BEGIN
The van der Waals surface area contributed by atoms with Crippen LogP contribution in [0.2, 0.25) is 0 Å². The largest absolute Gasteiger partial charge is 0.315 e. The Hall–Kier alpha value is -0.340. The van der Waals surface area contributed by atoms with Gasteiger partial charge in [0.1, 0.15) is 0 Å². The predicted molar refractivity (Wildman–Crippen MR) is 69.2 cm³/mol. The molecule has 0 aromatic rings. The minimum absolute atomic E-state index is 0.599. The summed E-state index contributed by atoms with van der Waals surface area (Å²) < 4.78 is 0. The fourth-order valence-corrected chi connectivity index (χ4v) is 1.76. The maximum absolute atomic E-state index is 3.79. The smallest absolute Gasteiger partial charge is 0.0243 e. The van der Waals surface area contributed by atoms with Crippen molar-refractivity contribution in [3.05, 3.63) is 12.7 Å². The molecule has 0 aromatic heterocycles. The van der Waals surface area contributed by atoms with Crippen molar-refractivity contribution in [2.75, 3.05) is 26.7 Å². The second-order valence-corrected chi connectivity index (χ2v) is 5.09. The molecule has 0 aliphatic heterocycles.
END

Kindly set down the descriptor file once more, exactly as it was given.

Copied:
The van der Waals surface area contributed by atoms with Crippen LogP contribution in [0.2, 0.25) is 0 Å². The largest absolute Gasteiger partial charge is 0.315 e. The Hall–Kier alpha value is -0.340. The van der Waals surface area contributed by atoms with Gasteiger partial charge in [0.1, 0.15) is 0 Å². The predicted molar refractivity (Wildman–Crippen MR) is 69.2 cm³/mol. The molecule has 0 aromatic rings. The minimum absolute atomic E-state index is 0.599. The summed E-state index contributed by atoms with van der Waals surface area (Å²) < 4.78 is 0. The fourth-order valence-corrected chi connectivity index (χ4v) is 1.76. The maximum absolute atomic E-state index is 3.79. The smallest absolute Gasteiger partial charge is 0.0243 e. The van der Waals surface area contributed by atoms with Crippen molar-refractivity contribution in [3.05, 3.63) is 12.7 Å². The molecule has 0 aromatic heterocycles. The van der Waals surface area contributed by atoms with Crippen molar-refractivity contribution in [2.75, 3.05) is 26.7 Å². The second-order valence-corrected chi connectivity index (χ2v) is 5.09. The molecule has 0 aliphatic heterocycles.